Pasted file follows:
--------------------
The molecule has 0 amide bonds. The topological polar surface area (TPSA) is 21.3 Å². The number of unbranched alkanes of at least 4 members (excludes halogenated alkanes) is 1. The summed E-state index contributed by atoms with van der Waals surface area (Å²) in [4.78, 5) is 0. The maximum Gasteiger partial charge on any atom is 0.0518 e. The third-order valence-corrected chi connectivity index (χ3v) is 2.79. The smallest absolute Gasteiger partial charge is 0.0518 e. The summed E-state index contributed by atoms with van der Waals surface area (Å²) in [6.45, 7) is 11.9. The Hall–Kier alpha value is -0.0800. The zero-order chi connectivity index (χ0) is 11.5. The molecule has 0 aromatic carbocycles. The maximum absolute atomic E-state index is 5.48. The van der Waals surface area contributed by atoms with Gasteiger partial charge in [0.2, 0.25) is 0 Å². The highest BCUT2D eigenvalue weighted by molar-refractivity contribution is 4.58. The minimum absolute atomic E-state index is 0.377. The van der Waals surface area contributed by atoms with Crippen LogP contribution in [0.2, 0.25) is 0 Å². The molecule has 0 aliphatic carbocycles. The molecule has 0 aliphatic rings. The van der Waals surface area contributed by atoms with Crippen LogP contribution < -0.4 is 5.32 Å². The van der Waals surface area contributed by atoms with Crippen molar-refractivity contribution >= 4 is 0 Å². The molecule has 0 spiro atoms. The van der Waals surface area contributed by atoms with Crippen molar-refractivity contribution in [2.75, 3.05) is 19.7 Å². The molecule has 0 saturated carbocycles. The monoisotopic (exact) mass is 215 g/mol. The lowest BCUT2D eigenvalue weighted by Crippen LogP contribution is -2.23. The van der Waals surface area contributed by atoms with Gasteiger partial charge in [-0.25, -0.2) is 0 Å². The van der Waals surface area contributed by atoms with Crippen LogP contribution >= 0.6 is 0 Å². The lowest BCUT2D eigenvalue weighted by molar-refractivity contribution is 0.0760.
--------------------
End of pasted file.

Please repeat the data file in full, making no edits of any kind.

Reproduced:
The molecule has 0 amide bonds. The topological polar surface area (TPSA) is 21.3 Å². The number of unbranched alkanes of at least 4 members (excludes halogenated alkanes) is 1. The summed E-state index contributed by atoms with van der Waals surface area (Å²) in [4.78, 5) is 0. The maximum Gasteiger partial charge on any atom is 0.0518 e. The third-order valence-corrected chi connectivity index (χ3v) is 2.79. The smallest absolute Gasteiger partial charge is 0.0518 e. The summed E-state index contributed by atoms with van der Waals surface area (Å²) in [6.45, 7) is 11.9. The Hall–Kier alpha value is -0.0800. The zero-order chi connectivity index (χ0) is 11.5. The molecule has 0 aromatic carbocycles. The maximum absolute atomic E-state index is 5.48. The van der Waals surface area contributed by atoms with Gasteiger partial charge in [0.2, 0.25) is 0 Å². The highest BCUT2D eigenvalue weighted by molar-refractivity contribution is 4.58. The minimum absolute atomic E-state index is 0.377. The van der Waals surface area contributed by atoms with Crippen LogP contribution in [0.2, 0.25) is 0 Å². The molecule has 0 aliphatic carbocycles. The molecule has 0 aliphatic rings. The van der Waals surface area contributed by atoms with Crippen LogP contribution < -0.4 is 5.32 Å². The van der Waals surface area contributed by atoms with Crippen molar-refractivity contribution >= 4 is 0 Å². The molecule has 0 spiro atoms. The van der Waals surface area contributed by atoms with Crippen molar-refractivity contribution in [2.75, 3.05) is 19.7 Å². The molecule has 0 saturated carbocycles. The monoisotopic (exact) mass is 215 g/mol. The lowest BCUT2D eigenvalue weighted by Crippen LogP contribution is -2.23. The van der Waals surface area contributed by atoms with Gasteiger partial charge in [-0.25, -0.2) is 0 Å². The van der Waals surface area contributed by atoms with Crippen LogP contribution >= 0.6 is 0 Å². The lowest BCUT2D eigenvalue weighted by molar-refractivity contribution is 0.0760.